That No. 1 amongst you obtained and Nos. 2 to 5 amongst you sanctioned to No. 1 loan, aggregating to Rs. 34,863-6-0 (wherein the aforesaid sum of Rs. 14,623-4-2 was merged) on the supposed security of the Mannadiar Saw and Oil Mills Ltd., Palghat.
That at the time the transaction was put through you knew or could with reasonable diligence have known that the security was wholly illusory and that was only a device to circumvent the provisions of Section 20 of the Indian Banking Companies Act
That by this and other connected wrongful devices you caused loss to the aforesaid bank of a sum of Rs. 49,608-4-3.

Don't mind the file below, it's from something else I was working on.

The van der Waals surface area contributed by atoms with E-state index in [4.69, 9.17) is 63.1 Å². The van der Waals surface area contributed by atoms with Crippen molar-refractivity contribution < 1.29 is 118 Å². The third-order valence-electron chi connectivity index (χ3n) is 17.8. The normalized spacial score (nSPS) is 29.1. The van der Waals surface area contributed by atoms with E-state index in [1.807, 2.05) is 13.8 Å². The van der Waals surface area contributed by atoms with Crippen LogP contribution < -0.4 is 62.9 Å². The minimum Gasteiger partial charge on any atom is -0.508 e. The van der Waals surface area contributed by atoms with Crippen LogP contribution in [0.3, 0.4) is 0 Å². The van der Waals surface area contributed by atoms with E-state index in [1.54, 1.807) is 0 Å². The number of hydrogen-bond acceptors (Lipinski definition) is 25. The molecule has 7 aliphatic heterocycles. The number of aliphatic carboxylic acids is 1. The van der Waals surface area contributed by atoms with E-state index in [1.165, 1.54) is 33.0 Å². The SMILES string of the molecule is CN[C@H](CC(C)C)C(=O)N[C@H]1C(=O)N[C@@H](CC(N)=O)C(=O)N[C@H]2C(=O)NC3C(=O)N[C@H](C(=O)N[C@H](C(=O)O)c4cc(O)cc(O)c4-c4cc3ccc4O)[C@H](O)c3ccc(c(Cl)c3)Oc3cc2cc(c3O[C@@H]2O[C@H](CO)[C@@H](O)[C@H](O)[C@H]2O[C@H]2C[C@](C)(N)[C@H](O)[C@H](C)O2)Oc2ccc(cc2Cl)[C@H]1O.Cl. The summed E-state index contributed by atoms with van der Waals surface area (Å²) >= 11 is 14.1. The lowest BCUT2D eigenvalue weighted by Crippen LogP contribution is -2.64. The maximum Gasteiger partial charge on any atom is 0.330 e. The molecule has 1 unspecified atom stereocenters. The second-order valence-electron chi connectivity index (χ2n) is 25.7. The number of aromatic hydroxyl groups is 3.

A learned Single Judge took the view that all the Directors left everything in the hands of respondent No. 2 and that was the reason why the transactions which had been brought about had taken place. According to the learned Judge any criminal prosecution in the circumstances disclosed would have failed and therefore he dismissed the application of the Official Liquidator. On appeal by him a Division Bench of the High Court held that the appellant and respondent No. 2 had been guilty of acts of misfeasance etc. ana directed that they should jointly and severally pay to the Official Liquidator a sum of Rs. 46,616 together with interest on a sum of Rs. 34,541.31 from 1953 to the date of realisation. It is unnecessary to refer to the liability of the other respondents which was determined. Respondent No. 2 has not filed any appeal and we are concerned with the appeal of Nedungadi.